The Lived Experience of Rural Thai Older Adults with Poorly Controlled Hypertension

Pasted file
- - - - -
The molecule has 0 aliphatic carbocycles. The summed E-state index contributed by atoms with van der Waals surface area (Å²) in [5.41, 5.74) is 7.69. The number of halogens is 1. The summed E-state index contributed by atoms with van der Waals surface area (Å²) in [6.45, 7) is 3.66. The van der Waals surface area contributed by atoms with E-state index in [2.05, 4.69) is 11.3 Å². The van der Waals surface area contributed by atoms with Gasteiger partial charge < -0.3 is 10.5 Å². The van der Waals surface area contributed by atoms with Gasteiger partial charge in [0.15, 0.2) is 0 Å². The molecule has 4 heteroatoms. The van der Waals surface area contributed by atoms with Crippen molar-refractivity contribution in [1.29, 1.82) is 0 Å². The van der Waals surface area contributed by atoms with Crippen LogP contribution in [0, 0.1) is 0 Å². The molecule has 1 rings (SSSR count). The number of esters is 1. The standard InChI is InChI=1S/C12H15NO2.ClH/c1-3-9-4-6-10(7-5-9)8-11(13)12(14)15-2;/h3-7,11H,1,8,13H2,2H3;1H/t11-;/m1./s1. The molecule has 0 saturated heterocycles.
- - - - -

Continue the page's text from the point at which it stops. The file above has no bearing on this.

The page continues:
In the economically poor, northeast region of Thailand, many elderly adults with hypertension have difficulty achieving optimal blood pressure control. Factors such as deteriorating health, health beliefs and attitudes, low socioeconomic status, and low educational background may contribute to poor control of hypertension. Although nursing studies in Thailand have explored hypertension management among Thai patients in general, few studies have specifically examined the phenomenon of poorly controlled hypertension among rural older Thais with hypertension. Therefore, the aim of this study was to explore the lived experience of rural Thai older adults with poorly controlled hypertension. Purposive sampling was used to select 20 subjects who were aged 60 years and older and who received services at two health centers in Thailand. Data were gathered using semi-structured interviews. All interviews were analyzed following Giorgi's phenomenological methodology. The techniques of member checking, an inquiry audit, and an audit trail were employed to achieve trustworthiness of the findings. Most participants were female and ranged in ages from 60 to 74 years. The findings revealed four theme clusters: perception of hypertension, emotional representations, economic difficulties, and folkways for living with high blood pressure. The theme cluster representing the perception of hypertension included three common themes: healthy due to silent symptoms, living as usual, and focusing on medication use. In the theme cluster of emotional representations, the first common theme was fear and worry, and the second common theme was anger. The theme cluster representing economic difficulties had two common themes: low income and debt. The fourth theme cluster, folkways for living with high blood pressure, had two common themes. The first folkways common theme was physical activities in terms of farming, gardening, housework, and light walking. The second folkways common theme was cuisine and seasoning from the Isaan (northeast) region of Thailand. The findings of this study will help nurses to better understand the culture and daily living activities of rural elderly Thais with hypertension. Armed with this new understanding, nurses can modify their practice to fit older adults' lifestyles. Nurses can use the findings to develop specific interventions for older adults with hypertension.
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